By Whitney Yount, Online Editor
February 6, 2013
In 2012, current sophomores Katelyn Schultz and Sophia Andreatos spent about two months creating a proposal to present to HPU President Nido Qubein. The proposal was for the creation of a club rowing team on campus. Since the day the girls first presented their proposal, the team has grown from just two ambitious freshmen to nearly fifty members at various stages of their undergrad careers.
Schultz and Andreatos are now co-captains and they continue to work hard to make the HPU rowing program a success.
“Starting a team requires lots of dedication, good communication skills, persistence, patience, and team work,” said Schultz.
Schultz also added that both captains dedicate, on average, between 17 and 25 hours per week to the rowing team.
The entire team’s dedication and commitment to training is not hard to miss. Even just by looking at their rigorous practice schedule, one can see that the time commitment required for this sport is exceptional.
One practice is held each morning, and one is held each evening (team members can choose which of the two to attend). Additionally, occasional “roga” night sessions are held for team members. “Roga” is yoga geared toward rowers, and it is taught by senior Christine Vilasi.
Individual meetings with Coach Cory Conzemius are also held for team members to use rowing machines. Practices are being held indoors right now due to the winter weather, but as soon as the weather improves, regular land and water practices outside will resume.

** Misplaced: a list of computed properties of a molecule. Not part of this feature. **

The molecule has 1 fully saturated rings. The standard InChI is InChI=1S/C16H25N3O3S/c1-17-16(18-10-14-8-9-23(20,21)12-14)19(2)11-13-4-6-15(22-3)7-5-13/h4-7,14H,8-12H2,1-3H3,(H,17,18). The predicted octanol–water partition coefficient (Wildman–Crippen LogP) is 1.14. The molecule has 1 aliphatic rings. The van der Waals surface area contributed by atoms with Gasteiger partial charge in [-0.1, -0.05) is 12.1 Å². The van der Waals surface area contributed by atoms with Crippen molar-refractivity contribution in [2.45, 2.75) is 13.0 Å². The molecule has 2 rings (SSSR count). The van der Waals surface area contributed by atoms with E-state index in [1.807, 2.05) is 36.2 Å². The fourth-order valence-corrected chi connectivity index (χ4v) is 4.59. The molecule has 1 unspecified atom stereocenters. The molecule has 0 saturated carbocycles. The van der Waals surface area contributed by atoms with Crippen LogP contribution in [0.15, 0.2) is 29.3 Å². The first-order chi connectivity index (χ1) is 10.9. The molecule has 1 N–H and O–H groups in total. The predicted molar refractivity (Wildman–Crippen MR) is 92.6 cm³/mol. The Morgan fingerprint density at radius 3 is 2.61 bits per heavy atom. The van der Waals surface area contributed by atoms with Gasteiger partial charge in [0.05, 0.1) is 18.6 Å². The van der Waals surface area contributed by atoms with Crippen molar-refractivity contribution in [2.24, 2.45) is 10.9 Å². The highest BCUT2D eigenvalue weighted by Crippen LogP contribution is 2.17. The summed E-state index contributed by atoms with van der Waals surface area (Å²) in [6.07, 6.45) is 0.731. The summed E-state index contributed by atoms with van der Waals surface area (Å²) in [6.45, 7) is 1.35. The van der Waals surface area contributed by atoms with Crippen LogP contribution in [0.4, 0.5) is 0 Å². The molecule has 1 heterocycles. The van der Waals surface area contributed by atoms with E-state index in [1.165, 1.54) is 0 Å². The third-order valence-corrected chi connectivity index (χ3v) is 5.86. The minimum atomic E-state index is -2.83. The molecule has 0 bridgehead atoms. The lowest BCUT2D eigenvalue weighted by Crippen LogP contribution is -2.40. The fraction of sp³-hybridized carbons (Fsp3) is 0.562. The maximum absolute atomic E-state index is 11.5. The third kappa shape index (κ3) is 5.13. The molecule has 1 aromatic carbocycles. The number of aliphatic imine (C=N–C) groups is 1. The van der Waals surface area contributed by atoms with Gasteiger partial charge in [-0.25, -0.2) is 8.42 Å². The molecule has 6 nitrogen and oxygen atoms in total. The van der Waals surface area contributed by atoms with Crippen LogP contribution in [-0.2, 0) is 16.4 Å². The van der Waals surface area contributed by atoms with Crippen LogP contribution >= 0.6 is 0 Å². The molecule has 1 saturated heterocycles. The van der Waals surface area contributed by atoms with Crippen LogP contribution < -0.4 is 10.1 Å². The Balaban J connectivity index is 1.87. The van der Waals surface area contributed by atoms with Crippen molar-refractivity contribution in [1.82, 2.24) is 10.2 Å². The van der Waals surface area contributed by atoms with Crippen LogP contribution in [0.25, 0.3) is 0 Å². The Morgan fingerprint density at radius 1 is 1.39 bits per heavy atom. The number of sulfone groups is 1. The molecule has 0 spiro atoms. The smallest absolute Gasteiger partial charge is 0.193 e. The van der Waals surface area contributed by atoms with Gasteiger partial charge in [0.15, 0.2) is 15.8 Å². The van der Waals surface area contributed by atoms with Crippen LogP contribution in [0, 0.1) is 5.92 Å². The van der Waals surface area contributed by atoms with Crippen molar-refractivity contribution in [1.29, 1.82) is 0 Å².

While there are a few experienced rowers on the team, many of the team members are beginners.
“I joined the rowing team by accident, really,” said freshman Mackie Quirk. “I have never rowed before, but one of the captains during the activities fair said that I would be good at it, so I attended the interest meeting, and one could say that it was sort of love at first sight.”
During the fall semester, the team primarily worked on gaining members, introducing the new rowers to the sport and getting in shape for competition season. This spring, the team will host a duel with nearby Wake Forest University and will then travel to four other races.
In addition, the team is planning to travel to Florida to row over spring break, according to Schultz.
“This will give us the opportunity to grow closer as a team and to become more competitive,” said Schultz.
Members of the HPU Rowing Team compete in boats called “eights” and “fours.” “Eights” are boats made for eight rowers plus a “cox,” with a “cox” being the person who steers the boat and encourages the rest of the team. “Fours” simply hold four rowers plus a cox. Currently, the team owns one of each of these boats, but they recently purchased more and expect to see them soon.
Overall, the team has accomplished an amazing amount of work in the past year. “I personally am so proud of every single person on the team because they have all worked so hard to come as far as they have,” said Schultz.
“I love the team,” added Quirk. “The smiles at 6:30 in the morning, the laughs, the determination and courage that we all carry with us in every inch we row.”